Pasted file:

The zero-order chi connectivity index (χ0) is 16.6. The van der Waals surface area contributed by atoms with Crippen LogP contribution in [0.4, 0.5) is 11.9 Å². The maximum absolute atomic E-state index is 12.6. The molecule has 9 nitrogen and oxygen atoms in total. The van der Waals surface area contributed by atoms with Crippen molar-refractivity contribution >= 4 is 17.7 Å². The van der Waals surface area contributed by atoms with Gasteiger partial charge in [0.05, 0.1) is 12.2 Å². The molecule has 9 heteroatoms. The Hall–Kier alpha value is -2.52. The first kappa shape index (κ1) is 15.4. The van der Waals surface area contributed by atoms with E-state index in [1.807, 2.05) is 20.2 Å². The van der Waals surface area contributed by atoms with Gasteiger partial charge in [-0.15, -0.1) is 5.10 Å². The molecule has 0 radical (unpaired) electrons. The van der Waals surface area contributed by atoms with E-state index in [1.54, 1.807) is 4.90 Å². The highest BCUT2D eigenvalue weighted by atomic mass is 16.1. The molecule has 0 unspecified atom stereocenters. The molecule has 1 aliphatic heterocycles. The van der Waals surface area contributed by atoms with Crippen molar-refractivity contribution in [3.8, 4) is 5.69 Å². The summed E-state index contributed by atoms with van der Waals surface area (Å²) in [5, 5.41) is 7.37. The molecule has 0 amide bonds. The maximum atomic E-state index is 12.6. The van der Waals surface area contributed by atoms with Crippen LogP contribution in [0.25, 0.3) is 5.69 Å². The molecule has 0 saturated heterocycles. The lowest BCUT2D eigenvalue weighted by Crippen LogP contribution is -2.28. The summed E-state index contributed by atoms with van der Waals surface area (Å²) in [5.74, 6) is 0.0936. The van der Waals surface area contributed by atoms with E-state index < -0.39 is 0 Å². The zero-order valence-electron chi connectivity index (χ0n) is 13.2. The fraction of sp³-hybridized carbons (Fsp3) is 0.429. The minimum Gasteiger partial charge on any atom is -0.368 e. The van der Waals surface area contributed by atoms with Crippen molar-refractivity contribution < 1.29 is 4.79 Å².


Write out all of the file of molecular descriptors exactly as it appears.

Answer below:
The zero-order chi connectivity index (χ0) is 16.6. The van der Waals surface area contributed by atoms with Crippen LogP contribution in [0.4, 0.5) is 11.9 Å². The maximum absolute atomic E-state index is 12.6. The molecule has 9 nitrogen and oxygen atoms in total. The van der Waals surface area contributed by atoms with Crippen molar-refractivity contribution >= 4 is 17.7 Å². The van der Waals surface area contributed by atoms with Gasteiger partial charge in [0.05, 0.1) is 12.2 Å². The molecule has 9 heteroatoms. The Hall–Kier alpha value is -2.52. The first kappa shape index (κ1) is 15.4. The van der Waals surface area contributed by atoms with E-state index in [1.807, 2.05) is 20.2 Å². The van der Waals surface area contributed by atoms with Gasteiger partial charge in [-0.15, -0.1) is 5.10 Å². The molecule has 0 radical (unpaired) electrons. The van der Waals surface area contributed by atoms with E-state index in [1.54, 1.807) is 4.90 Å². The highest BCUT2D eigenvalue weighted by atomic mass is 16.1. The molecule has 0 unspecified atom stereocenters. The molecule has 1 aliphatic heterocycles. The van der Waals surface area contributed by atoms with Crippen molar-refractivity contribution in [3.8, 4) is 5.69 Å². The summed E-state index contributed by atoms with van der Waals surface area (Å²) in [5, 5.41) is 7.37. The molecule has 0 amide bonds. The maximum atomic E-state index is 12.6. The van der Waals surface area contributed by atoms with Crippen LogP contribution in [0.25, 0.3) is 5.69 Å². The molecule has 0 saturated heterocycles. The lowest BCUT2D eigenvalue weighted by Crippen LogP contribution is -2.28. The summed E-state index contributed by atoms with van der Waals surface area (Å²) in [5.74, 6) is 0.0936. The van der Waals surface area contributed by atoms with E-state index < -0.39 is 0 Å². The zero-order valence-electron chi connectivity index (χ0n) is 13.2. The fraction of sp³-hybridized carbons (Fsp3) is 0.429. The minimum Gasteiger partial charge on any atom is -0.368 e. The van der Waals surface area contributed by atoms with Crippen molar-refractivity contribution < 1.29 is 4.79 Å².